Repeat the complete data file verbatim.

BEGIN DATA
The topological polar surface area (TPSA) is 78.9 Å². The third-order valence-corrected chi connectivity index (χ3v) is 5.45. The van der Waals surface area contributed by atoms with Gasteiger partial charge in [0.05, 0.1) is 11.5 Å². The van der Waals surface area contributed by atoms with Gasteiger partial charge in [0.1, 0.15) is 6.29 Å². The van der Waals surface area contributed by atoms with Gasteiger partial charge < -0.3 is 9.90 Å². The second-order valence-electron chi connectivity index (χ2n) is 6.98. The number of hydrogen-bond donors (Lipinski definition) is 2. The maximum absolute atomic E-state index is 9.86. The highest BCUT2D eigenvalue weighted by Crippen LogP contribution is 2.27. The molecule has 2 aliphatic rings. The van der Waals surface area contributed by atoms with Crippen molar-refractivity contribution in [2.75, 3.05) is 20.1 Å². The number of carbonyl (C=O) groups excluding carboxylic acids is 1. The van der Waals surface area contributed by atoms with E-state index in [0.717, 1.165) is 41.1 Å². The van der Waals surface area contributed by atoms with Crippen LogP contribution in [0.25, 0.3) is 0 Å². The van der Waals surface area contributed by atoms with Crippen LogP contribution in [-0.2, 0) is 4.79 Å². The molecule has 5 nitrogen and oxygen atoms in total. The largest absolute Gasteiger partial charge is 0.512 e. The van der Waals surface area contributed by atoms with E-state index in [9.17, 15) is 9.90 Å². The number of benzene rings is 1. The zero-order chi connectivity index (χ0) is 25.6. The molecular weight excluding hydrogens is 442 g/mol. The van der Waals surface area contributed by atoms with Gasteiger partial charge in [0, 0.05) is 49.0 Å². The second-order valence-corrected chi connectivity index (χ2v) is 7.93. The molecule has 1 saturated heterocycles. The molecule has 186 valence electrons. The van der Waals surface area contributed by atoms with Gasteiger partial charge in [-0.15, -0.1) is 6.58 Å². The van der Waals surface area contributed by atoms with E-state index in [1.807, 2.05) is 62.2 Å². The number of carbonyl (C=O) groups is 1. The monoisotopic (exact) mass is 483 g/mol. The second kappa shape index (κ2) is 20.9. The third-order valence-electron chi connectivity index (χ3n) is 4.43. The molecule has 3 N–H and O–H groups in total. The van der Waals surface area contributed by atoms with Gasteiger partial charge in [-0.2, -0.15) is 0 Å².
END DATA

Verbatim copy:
The topological polar surface area (TPSA) is 78.9 Å². The third-order valence-corrected chi connectivity index (χ3v) is 5.45. The van der Waals surface area contributed by atoms with Gasteiger partial charge in [0.05, 0.1) is 11.5 Å². The van der Waals surface area contributed by atoms with Gasteiger partial charge in [0.1, 0.15) is 6.29 Å². The van der Waals surface area contributed by atoms with Gasteiger partial charge < -0.3 is 9.90 Å². The second-order valence-electron chi connectivity index (χ2n) is 6.98. The number of hydrogen-bond donors (Lipinski definition) is 2. The maximum absolute atomic E-state index is 9.86. The highest BCUT2D eigenvalue weighted by Crippen LogP contribution is 2.27. The molecule has 2 aliphatic rings. The van der Waals surface area contributed by atoms with Crippen molar-refractivity contribution in [2.75, 3.05) is 20.1 Å². The number of carbonyl (C=O) groups excluding carboxylic acids is 1. The van der Waals surface area contributed by atoms with E-state index in [0.717, 1.165) is 41.1 Å². The van der Waals surface area contributed by atoms with Crippen LogP contribution in [0.25, 0.3) is 0 Å². The van der Waals surface area contributed by atoms with Crippen LogP contribution in [-0.2, 0) is 4.79 Å². The molecule has 5 nitrogen and oxygen atoms in total. The largest absolute Gasteiger partial charge is 0.512 e. The van der Waals surface area contributed by atoms with E-state index in [9.17, 15) is 9.90 Å². The number of benzene rings is 1. The zero-order chi connectivity index (χ0) is 25.6. The molecular weight excluding hydrogens is 442 g/mol. The van der Waals surface area contributed by atoms with Gasteiger partial charge in [0, 0.05) is 49.0 Å². The second-order valence-corrected chi connectivity index (χ2v) is 7.93. The molecule has 1 saturated heterocycles. The molecule has 186 valence electrons. The van der Waals surface area contributed by atoms with Gasteiger partial charge in [-0.15, -0.1) is 6.58 Å². The van der Waals surface area contributed by atoms with E-state index in [1.807, 2.05) is 62.2 Å². The number of carbonyl (C=O) groups is 1. The monoisotopic (exact) mass is 483 g/mol. The second kappa shape index (κ2) is 20.9. The third-order valence-electron chi connectivity index (χ3n) is 4.43. The molecule has 3 N–H and O–H groups in total. The van der Waals surface area contributed by atoms with Gasteiger partial charge in [-0.2, -0.15) is 0 Å².